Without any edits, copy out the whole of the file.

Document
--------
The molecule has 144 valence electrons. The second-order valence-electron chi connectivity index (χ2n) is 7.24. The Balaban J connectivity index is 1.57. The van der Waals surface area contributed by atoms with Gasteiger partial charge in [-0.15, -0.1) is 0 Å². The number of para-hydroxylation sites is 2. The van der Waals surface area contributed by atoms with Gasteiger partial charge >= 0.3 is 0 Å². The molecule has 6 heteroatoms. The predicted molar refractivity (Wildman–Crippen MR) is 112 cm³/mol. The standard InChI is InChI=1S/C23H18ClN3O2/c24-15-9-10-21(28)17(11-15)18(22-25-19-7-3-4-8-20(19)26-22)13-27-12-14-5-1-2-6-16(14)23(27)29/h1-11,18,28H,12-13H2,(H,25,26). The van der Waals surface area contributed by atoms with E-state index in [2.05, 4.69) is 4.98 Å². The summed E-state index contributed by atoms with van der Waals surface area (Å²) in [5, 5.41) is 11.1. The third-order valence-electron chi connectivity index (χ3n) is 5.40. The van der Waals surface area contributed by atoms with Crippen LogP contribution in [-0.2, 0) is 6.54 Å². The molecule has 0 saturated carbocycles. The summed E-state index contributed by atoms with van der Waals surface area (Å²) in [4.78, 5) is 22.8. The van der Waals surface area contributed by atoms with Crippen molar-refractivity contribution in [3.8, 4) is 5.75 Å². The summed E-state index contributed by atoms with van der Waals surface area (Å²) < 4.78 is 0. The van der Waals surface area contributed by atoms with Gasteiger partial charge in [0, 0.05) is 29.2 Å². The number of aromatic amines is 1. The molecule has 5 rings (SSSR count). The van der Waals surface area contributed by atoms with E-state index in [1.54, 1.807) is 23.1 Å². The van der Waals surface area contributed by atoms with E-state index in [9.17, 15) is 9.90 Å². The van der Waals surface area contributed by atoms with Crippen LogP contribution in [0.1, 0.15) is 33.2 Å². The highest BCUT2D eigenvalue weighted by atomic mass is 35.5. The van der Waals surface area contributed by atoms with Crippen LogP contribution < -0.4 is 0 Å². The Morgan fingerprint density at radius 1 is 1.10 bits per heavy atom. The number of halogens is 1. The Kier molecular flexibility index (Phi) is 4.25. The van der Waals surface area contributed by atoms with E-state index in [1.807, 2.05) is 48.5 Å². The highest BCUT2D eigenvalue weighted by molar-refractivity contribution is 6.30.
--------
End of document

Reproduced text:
The molecule has 144 valence electrons. The second-order valence-electron chi connectivity index (χ2n) is 7.24. The Balaban J connectivity index is 1.57. The van der Waals surface area contributed by atoms with Gasteiger partial charge in [-0.15, -0.1) is 0 Å². The number of para-hydroxylation sites is 2. The van der Waals surface area contributed by atoms with Gasteiger partial charge >= 0.3 is 0 Å². The molecule has 6 heteroatoms. The predicted molar refractivity (Wildman–Crippen MR) is 112 cm³/mol. The standard InChI is InChI=1S/C23H18ClN3O2/c24-15-9-10-21(28)17(11-15)18(22-25-19-7-3-4-8-20(19)26-22)13-27-12-14-5-1-2-6-16(14)23(27)29/h1-11,18,28H,12-13H2,(H,25,26). The van der Waals surface area contributed by atoms with E-state index in [2.05, 4.69) is 4.98 Å². The summed E-state index contributed by atoms with van der Waals surface area (Å²) in [5, 5.41) is 11.1. The third-order valence-electron chi connectivity index (χ3n) is 5.40. The van der Waals surface area contributed by atoms with Crippen LogP contribution in [-0.2, 0) is 6.54 Å². The molecule has 0 saturated carbocycles. The summed E-state index contributed by atoms with van der Waals surface area (Å²) in [4.78, 5) is 22.8. The van der Waals surface area contributed by atoms with Crippen molar-refractivity contribution in [3.8, 4) is 5.75 Å². The summed E-state index contributed by atoms with van der Waals surface area (Å²) < 4.78 is 0. The van der Waals surface area contributed by atoms with Gasteiger partial charge in [0, 0.05) is 29.2 Å². The number of aromatic amines is 1. The molecule has 5 rings (SSSR count). The van der Waals surface area contributed by atoms with E-state index in [1.54, 1.807) is 23.1 Å². The van der Waals surface area contributed by atoms with E-state index in [9.17, 15) is 9.90 Å². The van der Waals surface area contributed by atoms with Crippen LogP contribution in [0.1, 0.15) is 33.2 Å². The highest BCUT2D eigenvalue weighted by atomic mass is 35.5. The van der Waals surface area contributed by atoms with Crippen LogP contribution < -0.4 is 0 Å². The Morgan fingerprint density at radius 1 is 1.10 bits per heavy atom. The number of halogens is 1. The Kier molecular flexibility index (Phi) is 4.25. The van der Waals surface area contributed by atoms with E-state index in [1.807, 2.05) is 48.5 Å². The highest BCUT2D eigenvalue weighted by molar-refractivity contribution is 6.30.